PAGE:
View from south west.
|England||Cornwall||Rest of England||SW 93933 68211|
|Lat 50.477386 Long -4.905702|
Simplified plan of the Nine Maidens stone row (Source: Google Earth).
|Type: Single||Length: 729m|
|No. of stones: 10||Size of stones: Only large|
|Orientation: 22.5°||Altitude: 172m|
|Upper end: Pillar||Lower end: –|
|Straight (Yes or No) : No||Sea View: Yes|
|Public Access: Yes|
|Scheduled Ancient Monument: Yes|
Category: Plausible. No doubts have been expressed regarding the prehistoric interpretation of this row. It is however not known with any certainty whether the Fiddler at the northern end originally formed part of the row. It is however probable that this now isolated stone formed the northern end of the row.
View from above and south west (Scale 1m).
View from south west (Scale 1m).
View from the west.
Recumbent stone at the northern end of the Nine Maidens. View from above and north (Scale 1m).
The Fiddler is situated about 600m north of the Nine Maidens and may have formed the original northern end of the row. The Fiddler is not visible from the Nine Maidens, but its position relative to the other stones combined with the dramatic sea view reveal that this creates strongly suggests that it once formed part of the row.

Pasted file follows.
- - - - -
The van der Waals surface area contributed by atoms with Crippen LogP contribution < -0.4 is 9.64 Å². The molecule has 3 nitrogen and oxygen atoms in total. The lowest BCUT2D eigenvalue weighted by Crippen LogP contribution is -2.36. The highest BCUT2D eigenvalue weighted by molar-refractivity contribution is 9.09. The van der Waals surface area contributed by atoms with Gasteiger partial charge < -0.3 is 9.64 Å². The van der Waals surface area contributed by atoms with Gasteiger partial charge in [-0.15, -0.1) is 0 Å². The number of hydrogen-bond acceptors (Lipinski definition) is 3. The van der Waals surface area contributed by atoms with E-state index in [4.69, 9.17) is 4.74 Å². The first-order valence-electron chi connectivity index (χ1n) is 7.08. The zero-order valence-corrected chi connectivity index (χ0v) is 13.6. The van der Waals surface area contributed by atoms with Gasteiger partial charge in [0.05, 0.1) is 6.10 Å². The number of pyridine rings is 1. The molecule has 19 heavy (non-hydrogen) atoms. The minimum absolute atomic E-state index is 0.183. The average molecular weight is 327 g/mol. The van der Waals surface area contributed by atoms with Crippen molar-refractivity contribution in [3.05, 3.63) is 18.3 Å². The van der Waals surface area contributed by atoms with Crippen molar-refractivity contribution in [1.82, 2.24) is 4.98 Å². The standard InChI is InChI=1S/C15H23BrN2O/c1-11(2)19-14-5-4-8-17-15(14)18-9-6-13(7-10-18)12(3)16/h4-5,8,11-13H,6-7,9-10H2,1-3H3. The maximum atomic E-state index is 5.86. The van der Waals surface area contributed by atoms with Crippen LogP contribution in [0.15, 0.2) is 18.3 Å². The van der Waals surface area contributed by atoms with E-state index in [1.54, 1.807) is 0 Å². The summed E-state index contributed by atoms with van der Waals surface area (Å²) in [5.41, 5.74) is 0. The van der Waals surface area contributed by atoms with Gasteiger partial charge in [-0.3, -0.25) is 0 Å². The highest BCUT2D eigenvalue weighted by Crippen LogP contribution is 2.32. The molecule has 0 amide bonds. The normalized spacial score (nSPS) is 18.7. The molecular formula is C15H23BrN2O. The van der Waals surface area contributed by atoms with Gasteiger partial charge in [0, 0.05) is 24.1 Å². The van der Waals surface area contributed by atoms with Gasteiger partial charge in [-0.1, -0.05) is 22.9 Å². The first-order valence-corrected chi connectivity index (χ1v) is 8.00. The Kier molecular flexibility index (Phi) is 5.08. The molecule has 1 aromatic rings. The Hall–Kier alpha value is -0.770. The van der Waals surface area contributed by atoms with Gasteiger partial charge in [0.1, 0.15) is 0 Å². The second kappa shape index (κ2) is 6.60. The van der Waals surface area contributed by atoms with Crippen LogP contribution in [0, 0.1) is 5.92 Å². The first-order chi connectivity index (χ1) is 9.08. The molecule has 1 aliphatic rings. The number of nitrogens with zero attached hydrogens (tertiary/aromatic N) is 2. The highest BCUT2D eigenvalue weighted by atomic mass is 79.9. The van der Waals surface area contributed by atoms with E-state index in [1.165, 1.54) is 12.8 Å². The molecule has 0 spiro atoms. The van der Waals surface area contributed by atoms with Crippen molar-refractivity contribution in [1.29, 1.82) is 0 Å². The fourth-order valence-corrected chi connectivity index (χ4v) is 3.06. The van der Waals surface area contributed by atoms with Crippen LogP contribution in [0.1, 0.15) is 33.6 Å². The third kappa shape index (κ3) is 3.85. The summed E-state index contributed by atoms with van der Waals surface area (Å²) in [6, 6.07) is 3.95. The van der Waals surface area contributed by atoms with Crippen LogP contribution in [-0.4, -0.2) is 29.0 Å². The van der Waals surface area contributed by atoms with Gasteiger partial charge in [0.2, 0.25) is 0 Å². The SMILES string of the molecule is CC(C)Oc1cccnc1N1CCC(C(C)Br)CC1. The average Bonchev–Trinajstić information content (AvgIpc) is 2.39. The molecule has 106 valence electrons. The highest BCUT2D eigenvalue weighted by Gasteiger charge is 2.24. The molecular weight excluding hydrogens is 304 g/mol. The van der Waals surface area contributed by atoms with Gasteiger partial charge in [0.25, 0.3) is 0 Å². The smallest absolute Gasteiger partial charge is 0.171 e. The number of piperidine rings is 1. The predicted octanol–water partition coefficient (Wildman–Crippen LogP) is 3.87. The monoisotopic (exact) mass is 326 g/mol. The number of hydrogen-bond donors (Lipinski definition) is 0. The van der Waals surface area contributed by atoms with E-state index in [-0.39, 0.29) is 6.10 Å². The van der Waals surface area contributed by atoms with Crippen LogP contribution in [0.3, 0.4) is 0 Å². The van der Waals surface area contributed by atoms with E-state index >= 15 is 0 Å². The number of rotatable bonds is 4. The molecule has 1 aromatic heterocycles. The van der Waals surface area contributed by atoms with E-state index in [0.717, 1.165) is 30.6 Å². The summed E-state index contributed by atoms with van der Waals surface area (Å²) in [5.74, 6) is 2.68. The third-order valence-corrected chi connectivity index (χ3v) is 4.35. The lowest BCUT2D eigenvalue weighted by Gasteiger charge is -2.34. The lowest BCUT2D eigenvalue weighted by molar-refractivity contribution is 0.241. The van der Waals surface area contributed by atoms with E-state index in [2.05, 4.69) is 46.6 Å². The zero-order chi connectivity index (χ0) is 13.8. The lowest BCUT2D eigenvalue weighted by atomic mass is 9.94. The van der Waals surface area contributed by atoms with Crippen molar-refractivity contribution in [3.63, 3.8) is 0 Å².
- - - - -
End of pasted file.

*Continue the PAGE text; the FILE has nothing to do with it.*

Car parking is available at SW 93533 67827. From here there are two separate routes to the different parts of the row. To visit the Nine Maidens you should with care walk south along the road verge to SW 93748 68225 and then follow the footpath to the stones. To visit the Fiddler you should walk with care northward along the road verge to SW 93748 68225 and then follow the footpath to SW 93935 68182. From this point the stone and vista can be appreciated. To enter the field permission will need to be sought.
Burl, A., 1993, From Carnac to Callanish – The prehistoric rows and avenues of Britain, Ireland and Brittany, Yale University Press, New York and London, pg. 214.